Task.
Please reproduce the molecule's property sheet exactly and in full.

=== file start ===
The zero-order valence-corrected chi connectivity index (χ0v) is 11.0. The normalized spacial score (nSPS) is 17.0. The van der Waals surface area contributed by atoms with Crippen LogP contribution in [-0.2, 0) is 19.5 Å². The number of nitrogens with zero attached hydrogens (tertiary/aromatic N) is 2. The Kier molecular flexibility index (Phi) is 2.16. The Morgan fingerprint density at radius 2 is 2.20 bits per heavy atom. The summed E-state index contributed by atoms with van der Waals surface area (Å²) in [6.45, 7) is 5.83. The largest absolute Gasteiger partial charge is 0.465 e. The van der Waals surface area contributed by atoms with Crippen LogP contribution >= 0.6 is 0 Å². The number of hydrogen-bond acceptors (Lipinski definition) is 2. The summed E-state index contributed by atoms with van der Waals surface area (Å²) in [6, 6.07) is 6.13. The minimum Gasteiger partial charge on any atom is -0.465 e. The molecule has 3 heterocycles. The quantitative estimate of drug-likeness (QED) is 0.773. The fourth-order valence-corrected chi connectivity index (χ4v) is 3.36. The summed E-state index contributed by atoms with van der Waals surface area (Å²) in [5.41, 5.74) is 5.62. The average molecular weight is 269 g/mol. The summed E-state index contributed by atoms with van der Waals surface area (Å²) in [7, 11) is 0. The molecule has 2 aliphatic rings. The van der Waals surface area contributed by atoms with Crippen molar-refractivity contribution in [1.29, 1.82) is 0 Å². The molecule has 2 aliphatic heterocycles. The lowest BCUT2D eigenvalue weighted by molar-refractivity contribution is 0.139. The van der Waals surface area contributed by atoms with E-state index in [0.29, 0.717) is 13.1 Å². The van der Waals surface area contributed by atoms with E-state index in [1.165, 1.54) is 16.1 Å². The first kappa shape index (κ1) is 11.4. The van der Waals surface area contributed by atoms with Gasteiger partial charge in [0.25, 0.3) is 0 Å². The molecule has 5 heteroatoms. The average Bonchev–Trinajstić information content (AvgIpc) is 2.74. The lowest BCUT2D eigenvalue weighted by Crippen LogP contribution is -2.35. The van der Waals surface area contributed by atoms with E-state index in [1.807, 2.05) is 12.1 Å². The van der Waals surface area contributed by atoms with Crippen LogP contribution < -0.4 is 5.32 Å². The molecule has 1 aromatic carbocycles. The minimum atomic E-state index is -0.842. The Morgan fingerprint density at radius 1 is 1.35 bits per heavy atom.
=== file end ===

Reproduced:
The zero-order valence-corrected chi connectivity index (χ0v) is 11.0. The normalized spacial score (nSPS) is 17.0. The van der Waals surface area contributed by atoms with Crippen LogP contribution in [-0.2, 0) is 19.5 Å². The number of nitrogens with zero attached hydrogens (tertiary/aromatic N) is 2. The Kier molecular flexibility index (Phi) is 2.16. The Morgan fingerprint density at radius 2 is 2.20 bits per heavy atom. The summed E-state index contributed by atoms with van der Waals surface area (Å²) in [6.45, 7) is 5.83. The largest absolute Gasteiger partial charge is 0.465 e. The van der Waals surface area contributed by atoms with Crippen LogP contribution >= 0.6 is 0 Å². The number of hydrogen-bond acceptors (Lipinski definition) is 2. The summed E-state index contributed by atoms with van der Waals surface area (Å²) in [6, 6.07) is 6.13. The minimum Gasteiger partial charge on any atom is -0.465 e. The molecule has 3 heterocycles. The quantitative estimate of drug-likeness (QED) is 0.773. The fourth-order valence-corrected chi connectivity index (χ4v) is 3.36. The summed E-state index contributed by atoms with van der Waals surface area (Å²) in [5.41, 5.74) is 5.62. The average molecular weight is 269 g/mol. The summed E-state index contributed by atoms with van der Waals surface area (Å²) in [7, 11) is 0. The molecule has 2 aliphatic rings. The van der Waals surface area contributed by atoms with Crippen molar-refractivity contribution in [1.29, 1.82) is 0 Å². The molecule has 2 aliphatic heterocycles. The lowest BCUT2D eigenvalue weighted by molar-refractivity contribution is 0.139. The van der Waals surface area contributed by atoms with E-state index in [0.29, 0.717) is 13.1 Å². The van der Waals surface area contributed by atoms with E-state index in [1.165, 1.54) is 16.1 Å². The first kappa shape index (κ1) is 11.4. The van der Waals surface area contributed by atoms with Gasteiger partial charge in [0.25, 0.3) is 0 Å². The molecule has 5 heteroatoms. The average Bonchev–Trinajstić information content (AvgIpc) is 2.74. The lowest BCUT2D eigenvalue weighted by Crippen LogP contribution is -2.35. The van der Waals surface area contributed by atoms with E-state index in [1.807, 2.05) is 12.1 Å². The van der Waals surface area contributed by atoms with Crippen LogP contribution < -0.4 is 5.32 Å². The molecule has 1 aromatic carbocycles. The minimum atomic E-state index is -0.842. The Morgan fingerprint density at radius 1 is 1.35 bits per heavy atom.